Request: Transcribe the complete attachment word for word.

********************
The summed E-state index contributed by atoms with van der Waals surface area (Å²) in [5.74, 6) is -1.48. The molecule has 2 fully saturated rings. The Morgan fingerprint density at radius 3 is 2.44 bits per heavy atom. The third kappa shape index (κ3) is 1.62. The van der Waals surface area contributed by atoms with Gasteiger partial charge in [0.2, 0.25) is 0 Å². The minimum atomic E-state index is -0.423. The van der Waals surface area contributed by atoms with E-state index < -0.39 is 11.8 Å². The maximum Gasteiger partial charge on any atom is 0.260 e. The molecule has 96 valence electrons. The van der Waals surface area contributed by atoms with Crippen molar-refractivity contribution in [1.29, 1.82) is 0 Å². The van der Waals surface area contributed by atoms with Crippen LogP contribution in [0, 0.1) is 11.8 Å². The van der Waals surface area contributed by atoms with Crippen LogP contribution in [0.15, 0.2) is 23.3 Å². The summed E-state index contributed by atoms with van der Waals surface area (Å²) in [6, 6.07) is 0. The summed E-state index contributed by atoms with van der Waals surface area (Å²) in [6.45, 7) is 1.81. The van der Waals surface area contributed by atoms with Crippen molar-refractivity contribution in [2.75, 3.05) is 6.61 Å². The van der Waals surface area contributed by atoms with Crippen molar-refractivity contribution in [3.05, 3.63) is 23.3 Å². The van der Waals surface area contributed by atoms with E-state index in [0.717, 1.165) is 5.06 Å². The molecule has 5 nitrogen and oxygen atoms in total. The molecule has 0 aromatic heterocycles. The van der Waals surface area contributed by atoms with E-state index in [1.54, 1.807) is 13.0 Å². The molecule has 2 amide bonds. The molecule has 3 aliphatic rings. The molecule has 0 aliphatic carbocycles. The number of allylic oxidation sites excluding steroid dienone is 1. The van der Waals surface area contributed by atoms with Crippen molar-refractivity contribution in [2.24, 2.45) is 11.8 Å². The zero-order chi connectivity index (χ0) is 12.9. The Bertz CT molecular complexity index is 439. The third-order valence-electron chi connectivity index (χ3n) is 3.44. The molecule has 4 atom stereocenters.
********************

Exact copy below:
The summed E-state index contributed by atoms with van der Waals surface area (Å²) in [5.74, 6) is -1.48. The molecule has 2 fully saturated rings. The Morgan fingerprint density at radius 3 is 2.44 bits per heavy atom. The third kappa shape index (κ3) is 1.62. The van der Waals surface area contributed by atoms with Gasteiger partial charge in [0.2, 0.25) is 0 Å². The minimum atomic E-state index is -0.423. The van der Waals surface area contributed by atoms with E-state index < -0.39 is 11.8 Å². The maximum Gasteiger partial charge on any atom is 0.260 e. The molecule has 96 valence electrons. The van der Waals surface area contributed by atoms with Crippen molar-refractivity contribution in [1.29, 1.82) is 0 Å². The van der Waals surface area contributed by atoms with Crippen LogP contribution in [0, 0.1) is 11.8 Å². The van der Waals surface area contributed by atoms with Crippen LogP contribution in [0.15, 0.2) is 23.3 Å². The summed E-state index contributed by atoms with van der Waals surface area (Å²) in [6, 6.07) is 0. The summed E-state index contributed by atoms with van der Waals surface area (Å²) in [6.45, 7) is 1.81. The van der Waals surface area contributed by atoms with Crippen molar-refractivity contribution in [2.75, 3.05) is 6.61 Å². The van der Waals surface area contributed by atoms with Crippen molar-refractivity contribution in [3.05, 3.63) is 23.3 Å². The van der Waals surface area contributed by atoms with E-state index in [0.717, 1.165) is 5.06 Å². The molecule has 5 nitrogen and oxygen atoms in total. The molecule has 0 aromatic heterocycles. The van der Waals surface area contributed by atoms with E-state index in [1.54, 1.807) is 13.0 Å². The molecule has 2 amide bonds. The molecule has 3 aliphatic rings. The molecule has 0 aliphatic carbocycles. The number of allylic oxidation sites excluding steroid dienone is 1. The van der Waals surface area contributed by atoms with Crippen molar-refractivity contribution in [2.24, 2.45) is 11.8 Å². The zero-order chi connectivity index (χ0) is 12.9. The Bertz CT molecular complexity index is 439. The third-order valence-electron chi connectivity index (χ3n) is 3.44. The molecule has 4 atom stereocenters.